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October 21, 2008



Tomi, I know that you know quite a lot about the cellular industry, but I disagree that Apple cut profitability much with the iPhone 3G. Go do the numbers. Apple's deferred revenue line includes both iPhone and AppleTV. If we agree that AppleTV sales are negligible (at most 2% of the the deferred revenue; in today's analyst conference call- Jobs says "I don't think anyone has succeeded at it", and he presumably is including the AppleTV); then when I do the numbers, it works out that Apple generated about $4.3B selling 6.892M iPhones (or ASP of $624 upfront).

Regardless, on that conference call, Jobs openly says Apple recorded $4.6B in phone revenues selling those 6.892M iPhones this quarter, or ASP of $667. (It's possible the difference between my number and his is the AppStore sales.) In any case, how much additional carrier revenue (amortized over 24 months) did you think Apple was getting with the original $499 iPhone?

By the way, based on Netapplications iPhone daily browser share tracking numbers (see relative to what those numbers were on the week of July 5th, I forecasted 7M iPhone 3G sales. I know I need to make an adjustment for channel fill, but those browser share numbers seem like they can be a very useful tool.


One more point: On the conference call, Jobs reported that, measured by revenue, Apple has become the world's 3rd largest mobile phone supplier:
1. Nokia, $12.7b
2. Samsung, $5.9b
3. Apple, $4.6b
4. Sony/Ericsson , $4.2b
5. LG, $3.4b
6. Moto, $3.2b
7. RIM, $2.1b
(I don't know the source of Apple's numbers and have not checked if they are accurate.)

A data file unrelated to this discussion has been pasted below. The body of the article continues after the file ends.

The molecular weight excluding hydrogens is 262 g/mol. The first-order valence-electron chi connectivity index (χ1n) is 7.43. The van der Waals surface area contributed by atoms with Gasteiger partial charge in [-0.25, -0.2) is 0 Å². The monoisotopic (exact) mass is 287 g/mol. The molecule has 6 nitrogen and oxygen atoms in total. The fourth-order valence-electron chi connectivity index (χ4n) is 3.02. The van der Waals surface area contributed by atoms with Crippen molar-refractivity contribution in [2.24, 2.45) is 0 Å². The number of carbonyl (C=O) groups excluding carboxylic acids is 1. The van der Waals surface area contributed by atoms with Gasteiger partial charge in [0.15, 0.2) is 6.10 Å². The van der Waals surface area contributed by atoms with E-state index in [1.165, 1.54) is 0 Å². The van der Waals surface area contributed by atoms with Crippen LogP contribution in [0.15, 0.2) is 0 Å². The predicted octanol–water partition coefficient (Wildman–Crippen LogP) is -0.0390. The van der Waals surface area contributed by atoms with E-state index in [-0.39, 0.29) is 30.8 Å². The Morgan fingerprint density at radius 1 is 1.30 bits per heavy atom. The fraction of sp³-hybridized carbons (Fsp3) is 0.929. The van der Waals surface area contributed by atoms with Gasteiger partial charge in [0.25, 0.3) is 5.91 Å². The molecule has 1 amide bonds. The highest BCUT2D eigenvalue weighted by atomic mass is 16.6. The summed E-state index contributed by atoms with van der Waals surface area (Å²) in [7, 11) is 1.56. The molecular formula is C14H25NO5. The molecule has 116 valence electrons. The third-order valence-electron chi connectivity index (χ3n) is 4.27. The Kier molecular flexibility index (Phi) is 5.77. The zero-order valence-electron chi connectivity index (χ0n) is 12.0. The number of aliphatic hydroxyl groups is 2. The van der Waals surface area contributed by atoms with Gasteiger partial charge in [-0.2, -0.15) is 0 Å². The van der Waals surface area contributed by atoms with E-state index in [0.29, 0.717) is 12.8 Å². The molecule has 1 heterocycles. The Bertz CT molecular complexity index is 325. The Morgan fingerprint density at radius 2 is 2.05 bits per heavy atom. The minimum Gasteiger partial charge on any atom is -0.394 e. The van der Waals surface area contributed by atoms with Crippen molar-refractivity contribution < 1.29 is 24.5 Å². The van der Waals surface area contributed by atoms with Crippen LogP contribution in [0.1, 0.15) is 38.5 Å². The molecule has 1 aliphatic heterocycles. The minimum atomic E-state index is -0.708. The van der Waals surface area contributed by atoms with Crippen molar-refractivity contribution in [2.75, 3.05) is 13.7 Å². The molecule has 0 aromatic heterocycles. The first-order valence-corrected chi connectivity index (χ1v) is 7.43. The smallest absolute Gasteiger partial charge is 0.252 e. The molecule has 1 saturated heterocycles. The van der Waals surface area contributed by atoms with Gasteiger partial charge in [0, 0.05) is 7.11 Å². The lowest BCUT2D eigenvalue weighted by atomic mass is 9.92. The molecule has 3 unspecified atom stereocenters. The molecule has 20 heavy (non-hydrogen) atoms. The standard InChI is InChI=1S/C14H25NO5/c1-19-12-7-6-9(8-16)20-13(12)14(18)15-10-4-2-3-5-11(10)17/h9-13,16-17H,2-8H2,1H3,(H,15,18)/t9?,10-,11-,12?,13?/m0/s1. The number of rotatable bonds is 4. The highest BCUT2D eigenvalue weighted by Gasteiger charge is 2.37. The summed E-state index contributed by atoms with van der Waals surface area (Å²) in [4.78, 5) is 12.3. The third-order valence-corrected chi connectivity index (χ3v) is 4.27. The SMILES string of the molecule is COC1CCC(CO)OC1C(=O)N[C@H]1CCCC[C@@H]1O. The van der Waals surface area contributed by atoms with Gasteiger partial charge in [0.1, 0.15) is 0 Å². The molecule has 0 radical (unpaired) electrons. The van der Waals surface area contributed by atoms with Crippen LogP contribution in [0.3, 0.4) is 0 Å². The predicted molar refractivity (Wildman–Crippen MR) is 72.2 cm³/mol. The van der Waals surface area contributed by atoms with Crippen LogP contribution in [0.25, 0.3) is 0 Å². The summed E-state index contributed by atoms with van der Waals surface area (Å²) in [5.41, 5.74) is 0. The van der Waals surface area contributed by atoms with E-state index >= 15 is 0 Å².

By the way, Apple's RIM comment boast was payback for how RIM, in its conference calls over this past year, has consistently refused to acknowledge (even when questioned directly by analysts) the impact of Apple's iPhone on its revenue. Even analysts have written that this refusal is comical.


Jobs also added that he doesn't know whether this strong quatertly position (eg. #3 in revenue share) is sustainable.
A fairer comparison at this point would be over last 12 months as Tomi did for unit sales.

While unit sales comparisons maybe best reflect the consumer view of the competition, revenue share and profitability comparison are more important business measures.

Also important that those $4.6b iPhone revenue are based on subscription accouning (over 24 months). Apple's non-GAAP revenues, which account sales as other phone vendors do, are $3.8b higher.
Neglecting AppleTV (the only other product where Apple uses subscription accounting), this yields about $8.4b iPhone revenue in Q3 - compared with Nokia's $12.7b.

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